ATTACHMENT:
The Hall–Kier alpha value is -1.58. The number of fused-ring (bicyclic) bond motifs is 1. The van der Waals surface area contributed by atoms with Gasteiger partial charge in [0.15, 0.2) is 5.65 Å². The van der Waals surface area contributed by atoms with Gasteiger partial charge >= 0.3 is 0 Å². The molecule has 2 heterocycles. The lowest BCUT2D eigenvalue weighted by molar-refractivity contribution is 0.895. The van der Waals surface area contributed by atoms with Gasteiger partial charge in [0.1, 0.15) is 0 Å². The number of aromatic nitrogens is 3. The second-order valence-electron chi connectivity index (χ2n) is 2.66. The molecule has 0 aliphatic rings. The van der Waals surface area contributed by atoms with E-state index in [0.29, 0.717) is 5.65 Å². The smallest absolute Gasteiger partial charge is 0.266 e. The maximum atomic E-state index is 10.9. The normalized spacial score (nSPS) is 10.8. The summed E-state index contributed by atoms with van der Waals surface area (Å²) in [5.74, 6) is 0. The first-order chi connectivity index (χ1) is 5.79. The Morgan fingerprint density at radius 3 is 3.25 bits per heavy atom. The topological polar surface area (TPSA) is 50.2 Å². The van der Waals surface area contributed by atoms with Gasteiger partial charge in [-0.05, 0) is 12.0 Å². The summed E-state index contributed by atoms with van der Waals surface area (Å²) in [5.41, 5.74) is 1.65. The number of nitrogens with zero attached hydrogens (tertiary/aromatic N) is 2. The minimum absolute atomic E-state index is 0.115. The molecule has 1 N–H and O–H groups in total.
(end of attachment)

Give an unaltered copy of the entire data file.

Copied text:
The Hall–Kier alpha value is -1.58. The number of fused-ring (bicyclic) bond motifs is 1. The van der Waals surface area contributed by atoms with Gasteiger partial charge in [0.15, 0.2) is 5.65 Å². The van der Waals surface area contributed by atoms with Gasteiger partial charge >= 0.3 is 0 Å². The molecule has 2 heterocycles. The lowest BCUT2D eigenvalue weighted by molar-refractivity contribution is 0.895. The van der Waals surface area contributed by atoms with Gasteiger partial charge in [0.1, 0.15) is 0 Å². The number of aromatic nitrogens is 3. The second-order valence-electron chi connectivity index (χ2n) is 2.66. The molecule has 0 aliphatic rings. The van der Waals surface area contributed by atoms with E-state index in [0.29, 0.717) is 5.65 Å². The smallest absolute Gasteiger partial charge is 0.266 e. The maximum atomic E-state index is 10.9. The normalized spacial score (nSPS) is 10.8. The summed E-state index contributed by atoms with van der Waals surface area (Å²) in [5.74, 6) is 0. The first-order chi connectivity index (χ1) is 5.79. The Morgan fingerprint density at radius 3 is 3.25 bits per heavy atom. The topological polar surface area (TPSA) is 50.2 Å². The van der Waals surface area contributed by atoms with Gasteiger partial charge in [-0.05, 0) is 12.0 Å². The summed E-state index contributed by atoms with van der Waals surface area (Å²) in [5.41, 5.74) is 1.65. The number of nitrogens with zero attached hydrogens (tertiary/aromatic N) is 2. The minimum absolute atomic E-state index is 0.115. The molecule has 1 N–H and O–H groups in total.